East of Eden — St. Peter's Fireside | Vancouver, B.C. 

by Colin May
October 14, 2015
6 min read

“Why are you studying English Literature?” It’s a question that I get every time someone finds out what program I’m in. And it’s a difficult question to answer succinctly. I often joke that a degree in English prepares me perfectly for a great career as a barista. But the simple truth is that I really enjoy stories. But even more than that, I am convinced that studying stories is important, because stories say so much about who we are as humans. The stories we tell, and the stories we consume shape us and define us. Stories matter.

The most significant story I have read recently is East of Eden by John Steinbeck. Allow me to get up on my soapbox, and explain to you what makes this novel great, and why it matters.

East of Eden is the closest thing America has to an epic, or national myth. It is what The Odyssey was to the ancient Greeks, or the King Arthur stories are to Britain. East of Eden chronicles the actions of a two families in the Salinas Valley in Northern California from the American Civil War until the end of World War One. That time period was marked by massive change and incredible new technologies. But despite sweeping changes, one thing remains the same from generation to generation; the actions of every character in East of Eden are defined by an unquenchable thirst for greatness. In good and in evil, each character, in their own way, has a deep desire for personal glory.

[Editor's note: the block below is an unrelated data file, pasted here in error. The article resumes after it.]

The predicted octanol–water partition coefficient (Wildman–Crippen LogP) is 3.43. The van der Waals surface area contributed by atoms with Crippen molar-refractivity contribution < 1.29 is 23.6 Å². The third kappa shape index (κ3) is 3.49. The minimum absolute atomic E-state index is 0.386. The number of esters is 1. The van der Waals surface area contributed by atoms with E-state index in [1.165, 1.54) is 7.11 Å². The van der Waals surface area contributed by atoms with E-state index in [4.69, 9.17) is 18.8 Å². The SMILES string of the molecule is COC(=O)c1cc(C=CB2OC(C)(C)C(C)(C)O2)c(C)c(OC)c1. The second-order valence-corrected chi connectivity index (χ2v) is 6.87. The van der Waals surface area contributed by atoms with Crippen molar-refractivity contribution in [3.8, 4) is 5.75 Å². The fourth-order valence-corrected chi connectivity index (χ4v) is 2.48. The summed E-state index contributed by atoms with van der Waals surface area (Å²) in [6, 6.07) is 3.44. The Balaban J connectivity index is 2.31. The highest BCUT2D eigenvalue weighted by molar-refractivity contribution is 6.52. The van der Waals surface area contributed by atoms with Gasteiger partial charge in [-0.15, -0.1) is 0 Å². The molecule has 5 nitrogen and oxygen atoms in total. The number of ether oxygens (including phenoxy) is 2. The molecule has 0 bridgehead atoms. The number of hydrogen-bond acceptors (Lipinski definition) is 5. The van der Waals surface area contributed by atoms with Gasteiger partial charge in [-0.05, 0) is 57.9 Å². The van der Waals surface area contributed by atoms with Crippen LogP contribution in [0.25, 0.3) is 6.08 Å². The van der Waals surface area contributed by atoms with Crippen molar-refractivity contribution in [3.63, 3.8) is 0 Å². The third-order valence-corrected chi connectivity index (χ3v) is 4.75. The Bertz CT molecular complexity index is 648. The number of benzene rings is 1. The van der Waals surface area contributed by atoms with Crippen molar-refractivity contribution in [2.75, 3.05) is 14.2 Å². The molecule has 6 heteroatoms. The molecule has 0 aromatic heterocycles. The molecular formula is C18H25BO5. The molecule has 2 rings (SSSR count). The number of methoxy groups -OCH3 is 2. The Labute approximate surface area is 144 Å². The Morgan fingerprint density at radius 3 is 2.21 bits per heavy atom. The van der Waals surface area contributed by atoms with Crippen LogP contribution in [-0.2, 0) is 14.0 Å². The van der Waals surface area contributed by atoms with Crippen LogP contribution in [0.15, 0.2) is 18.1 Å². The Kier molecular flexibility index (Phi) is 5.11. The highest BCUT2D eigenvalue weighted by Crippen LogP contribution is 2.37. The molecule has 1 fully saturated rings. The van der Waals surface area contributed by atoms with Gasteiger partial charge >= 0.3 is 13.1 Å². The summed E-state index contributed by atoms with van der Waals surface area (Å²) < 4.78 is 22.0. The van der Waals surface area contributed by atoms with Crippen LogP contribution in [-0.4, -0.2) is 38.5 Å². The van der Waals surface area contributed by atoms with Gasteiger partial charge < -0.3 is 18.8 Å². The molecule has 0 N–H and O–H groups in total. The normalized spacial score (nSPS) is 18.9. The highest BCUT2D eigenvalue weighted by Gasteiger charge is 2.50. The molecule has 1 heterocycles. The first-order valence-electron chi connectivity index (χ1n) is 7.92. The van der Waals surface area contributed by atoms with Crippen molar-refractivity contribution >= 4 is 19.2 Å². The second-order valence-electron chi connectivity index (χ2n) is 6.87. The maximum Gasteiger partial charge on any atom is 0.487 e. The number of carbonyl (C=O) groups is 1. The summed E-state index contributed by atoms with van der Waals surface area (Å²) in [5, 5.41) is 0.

What makes this novel so significant is that not a single character achieves the holistic greatness that they seek. Some are rich but unlucky; others are wise but lacking ambition, loving but poor, pious but ignorant. Generation after generation, everyone falls short of true greatness. For Steinbeck this is the story that defines humanity.

The title of this novel, East of Eden, even alludes to this. Steinbeck writes that the two stories which define us as humans are the story of Adam and Eve and the fall of humanity, and the story of Cain and Abel, one generation afterwards. Adam and Eve’s choice of evil over good (a feeble attempt at greatness in their own way) was devastating. A new generation is supposed to bring a fresh start, but Cain’s choice of evil in killing Abel shows that we as humans are doomed to continually repeat our mistakes.

Steinbeck does an amazing job of showing the brokenness of humanity. Continually choosing evil over good. Continually falling short of the greatness they so desire. Stuck in a perpetual cycle of hope for a new generation, and each generation hopelessly repeating the mistakes of their forbears.

This is a heartbreaking story, made even more tragic by its accuracy. East of Eden is not just the fictional story of the Trasks and the Hamiltons; it is the story of all humanity. In our attempts at greatness we continually fall short, and our brokenness and hopelessness become so evident.

Steinbeck’s definition of the entire narrative of humanity is accurate, but depressing. And even if something is written incredibly (which East of Eden is), I still want to have some sort of happy ending or bright spot in the stories I consume. Unfortunately, that uplifting sense of closure or relief was not contained within the pages of this great novel. But as I mulled over East of Eden, I couldn’t help but feel an incredible sense of hope.

Christ’s story redefines humanity’s story. Jesus’s choice to give up everything has flipped the script, and ensured hope for humanity rather than devastation.